This natural phenomenon is among the five strongest in the history of observations, noted the World Meteorological Organization.

GENEVA, March 5. /TASS/. Known for its warming effect, the natural phenomenon El Niño will continue to influence the climate in the coming months, despite its gradual weakening, leading to above-normal temperatures between March and May. This forecast was made by the World Meteorological Organization (WMO), a specialized agency of the UN.

The natural El Niño phenomenon of 2023-2024 “was among the five strongest in the entire history of observations,” the WMO noted. “It is now gradually weakening, but will continue to influence the global climate in the coming months, increasing the heat trapped by greenhouse gases,” the organization explained, adding that between March and May, “temperatures are forecast above normal for almost all land areas.”

There is a 60% chance that El Niño will persist from March to May. The WMO recalled that the phenomenon occurs on average every two to seven years and usually lasts from 9 to 12 months. It is “a natural climate pattern associated with ocean surface warming in the central and eastern tropical Pacific Ocean,” which influences weather in different areas of the world.

“Each month since June 2023 has set a new monthly temperature record, making 2023 the warmest year on record by a significant margin. El Niño has contributed to these record temperatures, but the main culprit is undoubtedly heat-trapping greenhouse gases “said WMO Secretary-General Celeste Saulo. She recalled that “sea surface temperatures in January 2024 were the highest on record for January.” According to her, “this is alarming and cannot be explained by El Niño alone.”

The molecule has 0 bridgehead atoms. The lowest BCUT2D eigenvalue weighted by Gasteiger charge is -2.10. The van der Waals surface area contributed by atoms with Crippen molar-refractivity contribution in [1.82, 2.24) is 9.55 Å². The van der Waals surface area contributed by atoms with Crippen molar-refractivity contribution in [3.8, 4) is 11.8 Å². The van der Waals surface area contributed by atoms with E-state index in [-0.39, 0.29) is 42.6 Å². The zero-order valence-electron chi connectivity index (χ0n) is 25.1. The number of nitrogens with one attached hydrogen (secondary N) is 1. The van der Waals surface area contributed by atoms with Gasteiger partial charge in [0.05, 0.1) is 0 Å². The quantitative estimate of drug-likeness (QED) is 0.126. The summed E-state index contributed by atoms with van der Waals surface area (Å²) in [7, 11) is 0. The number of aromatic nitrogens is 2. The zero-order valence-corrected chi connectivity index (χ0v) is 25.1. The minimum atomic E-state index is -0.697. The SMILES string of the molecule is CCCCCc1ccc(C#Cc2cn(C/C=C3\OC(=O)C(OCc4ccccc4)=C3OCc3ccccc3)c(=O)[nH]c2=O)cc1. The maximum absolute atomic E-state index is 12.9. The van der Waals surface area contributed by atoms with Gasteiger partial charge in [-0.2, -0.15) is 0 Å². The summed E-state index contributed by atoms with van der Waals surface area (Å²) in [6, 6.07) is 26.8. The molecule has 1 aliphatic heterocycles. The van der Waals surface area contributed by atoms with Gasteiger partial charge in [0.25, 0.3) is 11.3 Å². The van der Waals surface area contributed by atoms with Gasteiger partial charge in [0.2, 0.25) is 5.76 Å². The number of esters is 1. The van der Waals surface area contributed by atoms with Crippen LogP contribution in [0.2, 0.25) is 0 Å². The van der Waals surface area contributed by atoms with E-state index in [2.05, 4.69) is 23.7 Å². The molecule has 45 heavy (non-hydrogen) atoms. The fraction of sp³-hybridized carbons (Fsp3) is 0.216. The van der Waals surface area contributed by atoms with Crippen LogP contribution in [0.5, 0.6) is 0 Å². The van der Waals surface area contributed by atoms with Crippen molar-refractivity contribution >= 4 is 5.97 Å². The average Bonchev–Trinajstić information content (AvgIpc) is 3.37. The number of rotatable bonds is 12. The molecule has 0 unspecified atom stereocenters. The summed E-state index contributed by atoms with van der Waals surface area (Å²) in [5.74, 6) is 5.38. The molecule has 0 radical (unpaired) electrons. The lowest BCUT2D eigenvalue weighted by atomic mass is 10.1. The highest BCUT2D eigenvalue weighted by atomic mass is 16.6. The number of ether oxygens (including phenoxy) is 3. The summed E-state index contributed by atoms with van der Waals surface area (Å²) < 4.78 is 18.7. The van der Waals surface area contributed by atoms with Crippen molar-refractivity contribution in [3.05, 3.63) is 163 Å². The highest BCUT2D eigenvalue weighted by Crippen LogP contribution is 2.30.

Typical rainfall patterns during El Nino events – IRI Data Library Maprooms 


El Nino events are typically associated with increased rainfall in southern South America, the southern United States, the Horn of Africa, and central Asia. In contrast, El Niño can cause severe drought in Australia, Indonesia, parts of southern Asia, Central America and northern South America. During the boreal summer, warm water from El Niño can fuel hurricanes in the central and eastern Pacific while preventing hurricanes from forming in the Atlantic Basin. Typically, El Niño has the opposite effect of the recent La Niña, which ended earlier in 2023.

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